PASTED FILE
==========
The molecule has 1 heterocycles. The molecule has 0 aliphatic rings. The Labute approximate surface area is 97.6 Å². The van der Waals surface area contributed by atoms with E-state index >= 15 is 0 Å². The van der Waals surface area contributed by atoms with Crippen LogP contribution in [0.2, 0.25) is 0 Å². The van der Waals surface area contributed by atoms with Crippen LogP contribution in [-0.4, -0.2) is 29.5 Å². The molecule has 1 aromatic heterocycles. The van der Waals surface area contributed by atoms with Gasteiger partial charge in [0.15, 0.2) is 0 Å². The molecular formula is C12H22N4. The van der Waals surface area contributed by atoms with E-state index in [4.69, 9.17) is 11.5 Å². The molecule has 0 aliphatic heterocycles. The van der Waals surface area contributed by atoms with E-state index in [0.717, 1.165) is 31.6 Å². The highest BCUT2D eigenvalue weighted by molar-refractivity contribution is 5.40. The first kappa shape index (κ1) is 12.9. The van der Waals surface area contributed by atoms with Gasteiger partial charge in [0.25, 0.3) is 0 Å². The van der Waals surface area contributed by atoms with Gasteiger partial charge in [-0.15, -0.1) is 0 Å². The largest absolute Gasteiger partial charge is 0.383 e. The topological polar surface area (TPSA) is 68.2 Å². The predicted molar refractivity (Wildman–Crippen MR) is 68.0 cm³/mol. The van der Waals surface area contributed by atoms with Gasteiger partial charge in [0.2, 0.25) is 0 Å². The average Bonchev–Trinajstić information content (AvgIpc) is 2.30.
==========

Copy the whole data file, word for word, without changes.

The molecule has 1 heterocycles. The molecule has 0 aliphatic rings. The Labute approximate surface area is 97.6 Å². The van der Waals surface area contributed by atoms with E-state index >= 15 is 0 Å². The van der Waals surface area contributed by atoms with Crippen LogP contribution in [0.2, 0.25) is 0 Å². The van der Waals surface area contributed by atoms with Crippen LogP contribution in [-0.4, -0.2) is 29.5 Å². The molecule has 1 aromatic heterocycles. The van der Waals surface area contributed by atoms with Gasteiger partial charge in [0.15, 0.2) is 0 Å². The molecular formula is C12H22N4. The van der Waals surface area contributed by atoms with E-state index in [4.69, 9.17) is 11.5 Å². The molecule has 0 aliphatic heterocycles. The van der Waals surface area contributed by atoms with E-state index in [0.717, 1.165) is 31.6 Å². The highest BCUT2D eigenvalue weighted by molar-refractivity contribution is 5.40. The first kappa shape index (κ1) is 12.9. The van der Waals surface area contributed by atoms with Gasteiger partial charge in [0.25, 0.3) is 0 Å². The van der Waals surface area contributed by atoms with Gasteiger partial charge in [-0.15, -0.1) is 0 Å². The largest absolute Gasteiger partial charge is 0.383 e. The topological polar surface area (TPSA) is 68.2 Å². The predicted molar refractivity (Wildman–Crippen MR) is 68.0 cm³/mol. The van der Waals surface area contributed by atoms with Gasteiger partial charge in [0.2, 0.25) is 0 Å². The average Bonchev–Trinajstić information content (AvgIpc) is 2.30.